Chase ATM Skimmer Sentenced5-Year Jail Term Plus Restitution for Four-State Scheme
A U.S. District Court last week handed down a five-year prison sentence and five years of supervised release to a Seattle man who targeted and compromised Chase Bank ATMs in four western states. Authorities say the skimming spree ultimately hit more than 2,000 accounts and cost banks and their customers more than $435,000.
Some 639 victims were defrauded by Beneyam Asrat G-Sellassie, who at the time of his arrest in June 2011 was 22 years old, according to a statement from the U.S. Attorney's Office for the Western District Of Washington.
In addition to jail time, the court also ordered G-Sellassie to pay more than $400,000 in restitution for the fraud he perpetrated with stolen debit card numbers and PINs.
Skimming Case Trends
Targeting specific ATM makes and models is common, experts say. The fact that G-Sellassie aimed his fraud strikes at only Chase ATMs is not surprising. Once fraudsters create a skimmer for a specific type of ATM, it's much easier for them to remove the skimmer from one machine and quickly place it on another.
John Buzzard, who monitors card fraud for FICO's Card Alert Service, says the jail time and fine given to G-Sellassie are steeper than sentences handed down in earlier, similar skimming cases. He's pleased to see tougher sentences and more apparent interest among investigators and prosecutors in pursuing legal action against those who perpetrate ATM fraud.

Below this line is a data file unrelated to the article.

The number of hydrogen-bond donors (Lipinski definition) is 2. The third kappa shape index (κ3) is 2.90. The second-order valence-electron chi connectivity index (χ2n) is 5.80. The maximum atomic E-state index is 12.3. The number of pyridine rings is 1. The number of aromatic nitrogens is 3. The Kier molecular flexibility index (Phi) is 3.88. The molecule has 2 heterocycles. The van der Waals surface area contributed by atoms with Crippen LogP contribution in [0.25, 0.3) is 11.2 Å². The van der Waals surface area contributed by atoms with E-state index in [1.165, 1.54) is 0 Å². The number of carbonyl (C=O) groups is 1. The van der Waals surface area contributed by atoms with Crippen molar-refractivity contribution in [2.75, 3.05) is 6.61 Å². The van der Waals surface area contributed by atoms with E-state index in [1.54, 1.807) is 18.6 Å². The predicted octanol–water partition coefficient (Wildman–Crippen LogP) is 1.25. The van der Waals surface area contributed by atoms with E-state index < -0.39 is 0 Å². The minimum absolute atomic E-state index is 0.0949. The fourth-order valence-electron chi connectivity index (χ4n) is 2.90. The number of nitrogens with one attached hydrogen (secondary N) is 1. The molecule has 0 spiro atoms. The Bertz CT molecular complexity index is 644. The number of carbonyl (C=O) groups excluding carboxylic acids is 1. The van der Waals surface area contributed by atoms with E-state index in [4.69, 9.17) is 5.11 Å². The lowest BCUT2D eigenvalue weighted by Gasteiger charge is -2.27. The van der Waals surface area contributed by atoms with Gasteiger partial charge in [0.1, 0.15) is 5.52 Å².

"These crimes affect real citizens with kids to feed and bills to pay," Buzzard says. "When you take this into consideration, as they did in the Seattle case, you end up with a more suitable fine with jail time. It's refreshing to see these cases treated with stiffer penalties."
Connecting the Fraud Dots
Investigators linked G-Sellassie to more than 30 ATM skimming incidents in Washington, Oregon, California and Nevada. When he was arrested in Seattle, G-Sellassie had in his possession 22 gift cards that had been re-encoded with stolen debit account numbers.
"He was not merely a minor or reluctant participant, but rather a key player who staunchly pressed the criminal enterprise and, by early 2011, it appears, was running his own crew of ATM skimmers," prosecutors wrote in their sentencing memo.
G-Sellassie was busted after his image was captured on camera as he installed a skimming device on a Chase ATM in South Seattle, according to court records. Branch security personnel notified police that G-Sellassie was attempting to make withdrawals using compromised account information stolen from Las Vegas customers.
Investigators say G-Sellassie also posted signs on nearby ATMs, claiming they were out of order and directing cardholders to compromised machines.